Nicholas Nilest: Riding the Crest of a Wave in Corpus Christi in His Personal and Professional Life
By Rudy Arispe and Jessie Moore
Had he not read “On the Road” by American writer Jack Kerouac, it’s quite possible that Kentucky native Nicholas Nilest wouldn’t be living in Texas, as he has been for the past nine years, or, even more so, he wouldn’t be the CEO of a company, as he is today.
But taking a cue from Kerouac’s acclaimed 1957 novel in which the author and his friends travel across the United States in search of adventure, Nilest set out on his own road trip across the country in which serendipity had a hand in steering him to the shores of Corpus Christi.
“That book gave me this insatiable wanderlust and zest for life that had I not read that book I don’t think I would have ever left Kentucky or traveled to nine different cities before I ended up in Texas,” the self-professed bookhound said.
Interestingly, though, Nilest, who confesses that he’s actually an introvert, said he never imagined himself in a management position, let alone as a CEO of a hospital. But this is where fate intervened. Growing up he wasn’t the outgoing popular kid. As he’s moved into a leadership position, “my roles mandated presentations, conferences, public speaking, events, etc. At first, these things terrified me.”
After finishing graduate school at Bellarmine University in his hometown of Louisville, Ky., he planned to travel throughout the U.S. as a traveling physical therapist. “I worked in Little Rock, Dallas, Lexington, and Boston before deciding I wanted to live on an Island,” Nilest said. “After looking at a map, I saw South Padre Island at the tip of South Texas. I hopped in my car and left Boston and drove 35 hours down to South Padre Island. That was in 2009. I quickly realized the only things on SPI were hotels, bars, and restaurants, so there was zero work for a DPT (doctorate of physical therapy) there.”
After living on South Padre Island for a few months, Nilest moved to California but then headed to Laredo to work at an acute care hospital and eventually was promoted to director of therapy operations. He also started a therapy staffing agency in Laredo to service all local home health companies and provide physical therapy services for them. Four years later, he relocated to Corpus Christi where he was hired as chief operations officer of a hospital and in 2015, at age 29, he took the helm as CEO.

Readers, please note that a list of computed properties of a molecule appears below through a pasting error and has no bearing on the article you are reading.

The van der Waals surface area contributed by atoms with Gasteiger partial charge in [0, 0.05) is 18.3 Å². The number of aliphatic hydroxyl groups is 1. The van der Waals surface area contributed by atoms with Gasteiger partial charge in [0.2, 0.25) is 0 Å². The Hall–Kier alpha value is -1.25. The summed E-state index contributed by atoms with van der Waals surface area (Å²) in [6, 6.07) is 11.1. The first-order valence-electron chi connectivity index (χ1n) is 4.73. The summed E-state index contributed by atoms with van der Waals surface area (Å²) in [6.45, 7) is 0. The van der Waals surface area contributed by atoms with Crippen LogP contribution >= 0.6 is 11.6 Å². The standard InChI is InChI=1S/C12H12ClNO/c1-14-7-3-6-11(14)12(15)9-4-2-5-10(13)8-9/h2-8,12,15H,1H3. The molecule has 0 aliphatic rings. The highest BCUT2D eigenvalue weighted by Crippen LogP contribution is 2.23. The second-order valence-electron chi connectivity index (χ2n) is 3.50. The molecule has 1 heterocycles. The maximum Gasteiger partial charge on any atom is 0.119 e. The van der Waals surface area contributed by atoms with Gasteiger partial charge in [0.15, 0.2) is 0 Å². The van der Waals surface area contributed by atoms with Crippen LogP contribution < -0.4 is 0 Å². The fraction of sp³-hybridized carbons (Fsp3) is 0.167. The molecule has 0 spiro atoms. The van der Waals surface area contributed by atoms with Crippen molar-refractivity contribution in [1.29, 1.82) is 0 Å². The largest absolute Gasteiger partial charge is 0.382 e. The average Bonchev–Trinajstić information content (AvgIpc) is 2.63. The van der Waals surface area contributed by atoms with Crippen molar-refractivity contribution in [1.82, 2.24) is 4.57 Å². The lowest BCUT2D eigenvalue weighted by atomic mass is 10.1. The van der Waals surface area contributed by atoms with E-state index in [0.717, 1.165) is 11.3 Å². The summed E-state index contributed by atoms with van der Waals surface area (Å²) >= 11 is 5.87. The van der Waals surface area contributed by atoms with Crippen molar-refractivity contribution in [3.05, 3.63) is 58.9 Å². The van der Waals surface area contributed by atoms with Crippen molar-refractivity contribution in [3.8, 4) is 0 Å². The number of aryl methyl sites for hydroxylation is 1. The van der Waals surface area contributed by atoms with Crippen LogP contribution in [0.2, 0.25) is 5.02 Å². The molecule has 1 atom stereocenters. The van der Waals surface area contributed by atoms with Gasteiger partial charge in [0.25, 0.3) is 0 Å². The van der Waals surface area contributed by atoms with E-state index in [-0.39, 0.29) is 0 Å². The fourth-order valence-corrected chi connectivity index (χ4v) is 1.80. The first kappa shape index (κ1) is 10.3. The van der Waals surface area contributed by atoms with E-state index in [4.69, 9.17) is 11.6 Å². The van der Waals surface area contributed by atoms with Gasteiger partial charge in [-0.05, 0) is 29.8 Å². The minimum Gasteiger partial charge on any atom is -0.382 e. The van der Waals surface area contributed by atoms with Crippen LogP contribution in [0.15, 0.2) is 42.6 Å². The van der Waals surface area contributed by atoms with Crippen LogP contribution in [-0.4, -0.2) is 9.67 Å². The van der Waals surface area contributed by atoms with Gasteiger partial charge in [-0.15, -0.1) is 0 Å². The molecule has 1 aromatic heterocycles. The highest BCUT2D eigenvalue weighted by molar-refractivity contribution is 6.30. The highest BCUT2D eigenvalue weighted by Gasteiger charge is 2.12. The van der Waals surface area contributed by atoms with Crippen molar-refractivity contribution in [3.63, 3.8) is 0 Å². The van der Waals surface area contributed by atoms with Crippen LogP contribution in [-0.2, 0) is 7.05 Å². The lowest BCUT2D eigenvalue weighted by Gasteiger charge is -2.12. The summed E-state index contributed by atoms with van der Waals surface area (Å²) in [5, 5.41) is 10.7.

“At my age, the professional roles I have found myself in have been at an age not traditional for those positions,” he said, “so I have had to work hard to gain the respect of my peers and be successful.”
I love that Corpus Christi can be anything you want it to be
He credits much of his success today to always having his nose buried in a book, and, in addition to “On the Road,” Nilest was also influenced by “How to Win Friends and Influence People” by Dale Carnegie. “He taught me about human nature, how to understand people, and how to be comfortable in any environment,” he said. “These two books were the two biggest influences on how I approach life every day.”
The biggest advice Nilest wants to give anyone trying to achieve their goals is to READ. “Anything and everything you can get your hands on that can teach you about interacting with people. Read about finance.”
Although his family is back home in Kentucky, Nilest doesn’t get lonely. He’s kept in good company with the constant interaction of his furry, four-legged companions, including two Great Danes: a 160-pound, 4-year-old, blue Dane named The Great Gatsby (Gatsby for short), and a 145-pound, 1-year-old, merle Dane named Winston Churchill (Church for short).
“They test my patience daily but are the most, gentle loving animals I have ever known,” he said. “They love the beach and ocean and any car ride they can sucker me into. I also have two adorable, little kitties named Jordan and Kat Wilson (also characters from The Great Gatsby). Any animal I have ever had has carried a literary name.”
Now that he’s firmly established in Corpus Christi, Nilest is quite happy with his adopted city. “I love that Corpus Christi can be anything you want it to be,” he said. “From the center of Corpus Christi, you can travel 20 minutes in any direction and be on a ranch, on a beach, on the water or the suburbs. Corpus has a little bit of everything if you have the enthusiasm and creativity to explore it.”
His journey continues as he follows his instinct and approachs new challenges and opportunities. He ends, “So, far that mentality has worked for me so I’ll keep on following my gut.”